When he went about the streets he was made to feel his condition by the elaborate avoidance, yet furtive attention, of every respectable person he met; and when he came home to his small rooms and shut the door behind him, he was as one who has been hissed and shamed in public and runs to bury his hot face in his pillow. He petted his mongrel extravagantly (well he might!), and would sit with him in his rooms at night, holding long converse with him, the two alone together. The dog was not his only confidant. There came to be another, a more and more frequent partner to their conversations, at last a familiar spirit. This third came from a brown jug which Joe kept on a shelf in his bedroom, a vessel too frequently replenished. When the day’s work was done he shut himself up, drank alone and drank hard. Sometimes when the jug ran low and the night was late he would go out for a walk with his dog, and would awake in his room the next morning not remembering where he had gone or how he had come home. Once, after such a lapse of memory, he woke amazed to find himself at Beaver Beach, whither, he learned from the red-bearded man, Happy Fear had brought him, having found him wandering dazedly in a field near by. These lapses grew more frequent, until there occurred that which was one of the strange things of his life.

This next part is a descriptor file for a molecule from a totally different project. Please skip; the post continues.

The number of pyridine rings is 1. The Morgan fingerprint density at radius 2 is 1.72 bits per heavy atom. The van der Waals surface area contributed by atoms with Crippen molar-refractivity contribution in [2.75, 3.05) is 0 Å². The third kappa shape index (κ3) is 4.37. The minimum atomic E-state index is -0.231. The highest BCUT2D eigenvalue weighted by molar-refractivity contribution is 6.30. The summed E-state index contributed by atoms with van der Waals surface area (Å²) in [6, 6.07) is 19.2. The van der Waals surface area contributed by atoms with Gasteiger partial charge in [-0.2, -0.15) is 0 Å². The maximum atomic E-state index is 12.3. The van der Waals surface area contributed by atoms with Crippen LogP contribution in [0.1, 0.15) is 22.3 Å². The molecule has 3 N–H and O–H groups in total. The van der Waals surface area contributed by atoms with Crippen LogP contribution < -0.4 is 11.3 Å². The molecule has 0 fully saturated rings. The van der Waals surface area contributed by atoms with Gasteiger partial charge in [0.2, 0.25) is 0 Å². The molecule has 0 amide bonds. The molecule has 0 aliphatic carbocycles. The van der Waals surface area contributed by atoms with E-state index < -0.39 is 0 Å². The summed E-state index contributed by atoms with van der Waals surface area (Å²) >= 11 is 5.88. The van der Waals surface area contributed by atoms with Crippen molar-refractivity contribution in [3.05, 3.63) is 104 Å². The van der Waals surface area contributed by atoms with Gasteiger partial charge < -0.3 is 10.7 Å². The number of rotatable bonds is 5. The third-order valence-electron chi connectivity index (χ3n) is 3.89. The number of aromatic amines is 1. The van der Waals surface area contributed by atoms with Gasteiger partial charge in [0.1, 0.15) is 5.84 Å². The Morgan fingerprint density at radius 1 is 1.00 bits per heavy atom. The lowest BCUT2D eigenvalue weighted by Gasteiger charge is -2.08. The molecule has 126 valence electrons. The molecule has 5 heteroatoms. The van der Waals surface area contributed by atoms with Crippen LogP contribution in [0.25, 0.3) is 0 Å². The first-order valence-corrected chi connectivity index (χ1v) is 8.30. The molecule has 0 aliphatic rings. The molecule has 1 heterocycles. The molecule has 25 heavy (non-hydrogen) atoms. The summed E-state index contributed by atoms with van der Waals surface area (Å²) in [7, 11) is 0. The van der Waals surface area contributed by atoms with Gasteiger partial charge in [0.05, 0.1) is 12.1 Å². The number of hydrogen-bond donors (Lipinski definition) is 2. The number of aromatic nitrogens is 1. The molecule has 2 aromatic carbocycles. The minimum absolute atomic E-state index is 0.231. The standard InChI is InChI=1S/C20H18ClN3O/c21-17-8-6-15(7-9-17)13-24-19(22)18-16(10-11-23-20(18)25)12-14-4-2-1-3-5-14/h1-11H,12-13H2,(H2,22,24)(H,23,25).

It was a June night, a little more than two years after his return to Canaan, and the Tocsin had that day announced the approaching marriage of Eugene Bantry and his employer’s daughter. Joe ate nothing during the day, and went through his work clumsily, visiting the bedroom shelf at intervals. At ten in the evening he went out to have the jug refilled, but from the moment he left his door and the fresh air struck his face, he had no clear knowledge of what he did or of what went on about him until he woke in his bed the next morning.
And yet, whatever little part of the soul of him remained, that night, still undulled, not numbed, but alive, was in some strange manner lifted out of its pain towards a strange delight. His body was an automaton, his mind in bondage, yet there was a still, small consciousness in him which knew that in his wandering something incredible and unexpected was happening. What this was he did not know, could not see, though his eyes were open, could not have told himself any more than a baby could tell why it laughs, but it seemed something so beautiful and wonderful that the night became a night of perfume, its breezes bearing the music of harps and violins, while nightingales sang from the maples that bordered the streets of Canaan.